Assuntos
Homossexualidade Masculina/estatística & dados numéricos , Infecções por Mycoplasma/epidemiologia , Doenças Retais/epidemiologia , Reto/microbiologia , Adulto , Idoso , Idoso de 80 Anos ou mais , Austrália/epidemiologia , Infecções por Chlamydia/epidemiologia , Infecções por Chlamydia/microbiologia , Chlamydia trachomatis/classificação , Chlamydia trachomatis/genética , Chlamydia trachomatis/isolamento & purificação , Coinfecção/epidemiologia , Coinfecção/microbiologia , Estudos Transversais , Gonorreia/epidemiologia , Gonorreia/microbiologia , Humanos , Masculino , Pessoa de Meia-Idade , Infecções por Mycoplasma/microbiologia , Mycoplasma genitalium/classificação , Mycoplasma genitalium/genética , Mycoplasma genitalium/isolamento & purificação , Neisseria gonorrhoeae/classificação , Neisseria gonorrhoeae/genética , Neisseria gonorrhoeae/isolamento & purificação , Faringe/microbiologia , Doenças Retais/microbiologia , Comportamento Sexual , Adulto Jovem
4.
J Clin Microbiol ; 58(1)2019 Dec 23.
Artigo em Inglês | MEDLINE | ID: mdl-31694973

RESUMO

The aim of this study was to determine whether Chlamydia trachomatis could be detected in saliva and if infection is specific to an anatomical site in the oropharynx. Men who have sex with men (MSM) who were diagnosed with oropharyngeal chlamydia at the Melbourne Sexual Health Centre in 2017-2018 were invited to participate upon returning for treatment. Swabs at the tonsillar fossae and posterior oropharynx and a saliva sample were collected. Throat samples were tested for C. trachomatis by the Aptima Combo 2 assay. The bacterial loads of C. trachomatis in all samples were assessed by quantitative PCR (qPCR) detecting the ompA gene. We calculated the positivity and bacterial load of C. trachomatis for all samples. Forty-two MSM were included. The median age was 28 years (interquartile range [IQR], 24 to 33 years). Thirty-two participants (76.2%; 95% confidence interval [CI], 60.5% to 87.9%) had C. trachomatis detected by qPCR at both the tonsillar fossae and the posterior oropharynx, followed by 9.5% (n = 4; 95% CI, 2.7% to 22.6%) positive at the posterior oropharynx only and 4.8% (n = 2; 95% CI, 0.58% to 16.2%) positive at the tonsillar fossae only. Twenty-nine MSM had C. trachomatis detected in saliva (69.0%; 95% CI, 52.9% to 82.3%). The median C. trachomatis load in saliva was 446 copies/ml (IQR, 204 to 1,390 copies/ml), that in the tonsillar fossae was 893 copies/swab (IQR, 390 to 13,224 copies/ml), and that in the posterior oropharynx was 1,204 copies/swab (IQR, 330 to 16,211). There was no significant difference in C. trachomatis load between the tonsillar fossae and the posterior oropharynx (P = 0.119). Among MSM with oropharyngeal chlamydia, nearly three-quarters had chlamydia DNA detected in saliva, although the viability and implications for transmission are unknown.

5.
Open Forum Infect Dis ; 6(9): ofz326, 2019 Sep.
Artigo em Inglês | MEDLINE | ID: mdl-31660405

RESUMO

Improved knowledge of factors that promote outbreaks of enteric pathogens among men who have sex with men (MSM) could enable targeted public health interventions. We detected enteric pathogens in 57 of 519 (11%) asymptomatic MSM, and we found that enteric pathogen detection was associated with both oroanal sex (rimming) and group sex.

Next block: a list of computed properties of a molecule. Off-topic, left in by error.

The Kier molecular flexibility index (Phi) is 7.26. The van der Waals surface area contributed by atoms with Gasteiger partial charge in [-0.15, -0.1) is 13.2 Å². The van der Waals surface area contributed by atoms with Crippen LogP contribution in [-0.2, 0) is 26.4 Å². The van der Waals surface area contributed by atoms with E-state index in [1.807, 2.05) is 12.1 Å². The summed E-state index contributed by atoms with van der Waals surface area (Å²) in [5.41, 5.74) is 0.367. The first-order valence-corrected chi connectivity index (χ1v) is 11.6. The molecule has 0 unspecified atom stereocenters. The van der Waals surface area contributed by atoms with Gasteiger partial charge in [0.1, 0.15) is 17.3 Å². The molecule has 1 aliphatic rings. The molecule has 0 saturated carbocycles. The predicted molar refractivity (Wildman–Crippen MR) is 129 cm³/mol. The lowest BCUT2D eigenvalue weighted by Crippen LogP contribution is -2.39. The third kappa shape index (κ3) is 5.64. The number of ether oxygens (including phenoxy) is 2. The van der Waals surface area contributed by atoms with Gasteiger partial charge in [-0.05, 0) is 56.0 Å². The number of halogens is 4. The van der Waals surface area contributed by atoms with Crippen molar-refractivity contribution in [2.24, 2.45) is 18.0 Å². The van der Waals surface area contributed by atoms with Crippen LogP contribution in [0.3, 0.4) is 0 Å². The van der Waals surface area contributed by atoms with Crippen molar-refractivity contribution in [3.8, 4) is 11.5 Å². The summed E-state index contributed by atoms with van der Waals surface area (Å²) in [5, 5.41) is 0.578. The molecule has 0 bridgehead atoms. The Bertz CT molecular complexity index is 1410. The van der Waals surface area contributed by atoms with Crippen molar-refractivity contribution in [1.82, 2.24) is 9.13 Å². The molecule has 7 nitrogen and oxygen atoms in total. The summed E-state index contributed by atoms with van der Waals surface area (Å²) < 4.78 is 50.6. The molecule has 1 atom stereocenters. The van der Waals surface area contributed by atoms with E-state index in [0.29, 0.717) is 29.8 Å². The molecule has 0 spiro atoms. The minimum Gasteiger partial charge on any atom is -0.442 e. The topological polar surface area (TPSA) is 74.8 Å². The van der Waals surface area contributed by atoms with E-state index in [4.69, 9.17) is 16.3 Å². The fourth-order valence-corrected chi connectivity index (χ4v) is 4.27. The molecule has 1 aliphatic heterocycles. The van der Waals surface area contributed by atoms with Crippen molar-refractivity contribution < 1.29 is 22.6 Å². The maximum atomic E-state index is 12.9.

6.
Artigo em Inglês | MEDLINE | ID: mdl-31383663

RESUMO

Antimicrobial resistance (AMR) in Neisseria gonorrhoeae is a major public health problem. Traditionally, AMR surveillance programs for N. gonorrhoeae have focused mainly on laboratory data to describe the prevalence and trends of resistance. However, integrating individual-level risk factors (e.g., sexual orientation or international travel) with laboratory data provides important insights into factors promoting the spread of resistant N. gonorrhoeae Here, over a 12-year period, we assessed the trends and risk factors for resistant N. gonorrhoeae in individuals attending a large publicly funded sexual health center in Melbourne, Australia. A total of 7,588 N. gonorrhoeae isolates were cultured from 5,593 individuals between 1 January 2007 and 31 December 2018. The proportion of isolates with penicillin resistance decreased from 49.5% in 2007 to 18.3% in 2018 (p trend < 0.001) and from 63.5% in 2007 to 21.1% in 2018 for ciprofloxacin resistance (p trend < 0.001). In contrast, the proportion of isolates displaying decreased susceptibility to ceftriaxone increased from 0.5% in 2007 to 2.9% in 2018 (p trend < 0.001), with a significant increase in low-level azithromycin resistance, from 2.5% in 2012 to 8.2% in 2018 (p trend < 0.001). Multivariate analysis identified risk factors for multidrug-resistant (MDR) N. gonorrhoeae, namely, female sex and country of birth, with MDR isolates more common in individuals born in northeast Asia, further highlighting the importance of this region and international travel as factors in the cross-border transmission of MDR N. gonorrhoeae Future surveillance work should incorporate additional epidemiological and genomic data to provide a comprehensive overview of the emergence and spread of resistant N. gonorrhoeae.

7.
Sex Transm Infect ; 95(6): 398-401, 2019 09.
Artigo em Inglês | MEDLINE | ID: mdl-31113904

RESUMO